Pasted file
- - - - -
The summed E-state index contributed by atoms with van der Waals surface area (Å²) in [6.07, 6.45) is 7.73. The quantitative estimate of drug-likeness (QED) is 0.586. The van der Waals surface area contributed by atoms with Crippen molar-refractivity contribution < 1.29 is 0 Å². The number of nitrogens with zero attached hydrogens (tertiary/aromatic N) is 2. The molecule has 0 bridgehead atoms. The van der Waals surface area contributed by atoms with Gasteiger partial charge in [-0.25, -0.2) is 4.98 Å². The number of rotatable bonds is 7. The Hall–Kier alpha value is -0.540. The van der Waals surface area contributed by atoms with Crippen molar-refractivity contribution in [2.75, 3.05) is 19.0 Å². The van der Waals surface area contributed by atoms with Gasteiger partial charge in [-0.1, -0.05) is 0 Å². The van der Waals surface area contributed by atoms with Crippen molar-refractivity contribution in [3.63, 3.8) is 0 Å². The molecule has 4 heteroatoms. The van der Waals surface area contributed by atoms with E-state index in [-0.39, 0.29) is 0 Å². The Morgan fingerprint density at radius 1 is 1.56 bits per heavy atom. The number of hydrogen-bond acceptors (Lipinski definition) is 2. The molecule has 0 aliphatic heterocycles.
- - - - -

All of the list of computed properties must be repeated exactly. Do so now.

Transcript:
The summed E-state index contributed by atoms with van der Waals surface area (Å²) in [6.07, 6.45) is 7.73. The quantitative estimate of drug-likeness (QED) is 0.586. The van der Waals surface area contributed by atoms with Crippen molar-refractivity contribution < 1.29 is 0 Å². The number of nitrogens with zero attached hydrogens (tertiary/aromatic N) is 2. The molecule has 0 bridgehead atoms. The van der Waals surface area contributed by atoms with Gasteiger partial charge in [-0.25, -0.2) is 4.98 Å². The number of rotatable bonds is 7. The Hall–Kier alpha value is -0.540. The van der Waals surface area contributed by atoms with Crippen molar-refractivity contribution in [2.75, 3.05) is 19.0 Å². The van der Waals surface area contributed by atoms with Gasteiger partial charge in [-0.1, -0.05) is 0 Å². The van der Waals surface area contributed by atoms with Crippen molar-refractivity contribution in [3.63, 3.8) is 0 Å². The molecule has 4 heteroatoms. The van der Waals surface area contributed by atoms with E-state index in [-0.39, 0.29) is 0 Å². The Morgan fingerprint density at radius 1 is 1.56 bits per heavy atom. The number of hydrogen-bond acceptors (Lipinski definition) is 2. The molecule has 0 aliphatic heterocycles.